Good Shepherd

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Good Shepherd Sunday

Good Shepherd

Grace, Mercy and Peace to you from God our Father and His only Son, Our Lord and Savior, Jesus Christ, Amen.

        It is Good Shepherd Sunday, the day we celebrate our Risen Lord and Savior as our Shepherd, our protector, and our God. God is great and God is good as we pray, so why do we need to have the adjective of ‘Good’ in ‘Good Shepherd’?

        Jesus tells his disciples he is the Good Shepherd following the allegory of the thief who tries to steal sheep from the fold of the shepherd. Jesus explains to his disciples what a good shepherd does for his flock.

        The good shepherd protects the sheep from harm. Harm in the form of wolves and lions and bears. Harm in the form of dangerous terrain or bad pastures that could make the flock sick. And harm in the form of thieves who pretend to be shepherds. The ‘good’ shepherd lays down his life for the sheep. [John 10:11b] The hired hand does not own the sheep so protecting the flock is not his priority.

        In today’s Gospel, Jesus tells us about the difference between someone who cares about that for which he is responsible and someone who puts his own life above his duty to his master. One is a shepherd who flees when the wolf approaches the flock of sheep, the other is the ‘Good’ shepherd who lays down his life in order that the sheep will be saved from death.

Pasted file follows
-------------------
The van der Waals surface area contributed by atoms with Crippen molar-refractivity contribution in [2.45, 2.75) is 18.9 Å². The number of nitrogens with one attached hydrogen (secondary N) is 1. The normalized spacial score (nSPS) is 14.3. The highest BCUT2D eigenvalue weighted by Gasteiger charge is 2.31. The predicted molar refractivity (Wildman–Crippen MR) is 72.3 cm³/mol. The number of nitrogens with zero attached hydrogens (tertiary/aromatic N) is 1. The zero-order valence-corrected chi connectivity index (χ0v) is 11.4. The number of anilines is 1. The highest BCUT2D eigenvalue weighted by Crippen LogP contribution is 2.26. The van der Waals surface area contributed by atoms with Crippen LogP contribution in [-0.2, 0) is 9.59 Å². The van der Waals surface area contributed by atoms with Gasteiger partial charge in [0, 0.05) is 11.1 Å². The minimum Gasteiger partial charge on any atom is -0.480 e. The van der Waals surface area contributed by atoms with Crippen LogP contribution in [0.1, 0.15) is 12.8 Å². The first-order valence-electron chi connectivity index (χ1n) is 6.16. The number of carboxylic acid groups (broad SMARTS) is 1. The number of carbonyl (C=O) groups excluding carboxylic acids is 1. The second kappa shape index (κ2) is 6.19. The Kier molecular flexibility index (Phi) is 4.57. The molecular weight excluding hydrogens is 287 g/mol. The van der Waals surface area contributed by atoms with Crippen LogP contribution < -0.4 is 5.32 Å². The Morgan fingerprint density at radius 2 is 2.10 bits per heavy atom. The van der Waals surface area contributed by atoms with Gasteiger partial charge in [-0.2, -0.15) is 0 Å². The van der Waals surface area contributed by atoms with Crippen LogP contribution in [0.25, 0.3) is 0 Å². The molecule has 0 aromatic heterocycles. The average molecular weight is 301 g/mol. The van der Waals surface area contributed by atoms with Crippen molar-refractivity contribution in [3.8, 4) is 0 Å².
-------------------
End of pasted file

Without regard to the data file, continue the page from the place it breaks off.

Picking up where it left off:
In times of war, we hear of courageous sacrifices made by people who lose their lives in order that others are saved. The common account is that of a soldier who throws himself on a grenade. His actions mean certain death, but those around him are saved. This kind action is not innate. We do not naturally think of others before ourselves; quite the opposite in fact. This type of behavior must be learned.

        It goes against the grain of our sinful human nature to give selflessly so that others may benefit. Instead, we think, “Kill or be killed.”, “Only the strong survive.”, “Look out for number one.” We see people in our society that do make sacrifices for the benefit of others, but they are the exceptions and not the rule.

        I’m talking about people who are easily identified in positions of danger such as firefighters, police, military. We expect this type of dedication because it is their job. And like the shepherd in today’s Gospel, we certainly wouldn’t think them useful if they were to run away at the first signs of trouble.

        In these trying economic times, there seems to be an increase in suicide and murder in our country. Young people as well as not so young people are feeling lost, alone and afraid. Lack of means to support themselves, lack of hope for their future, with no idea of how to survive, these people fall into the trap the Devil has set for them – despair.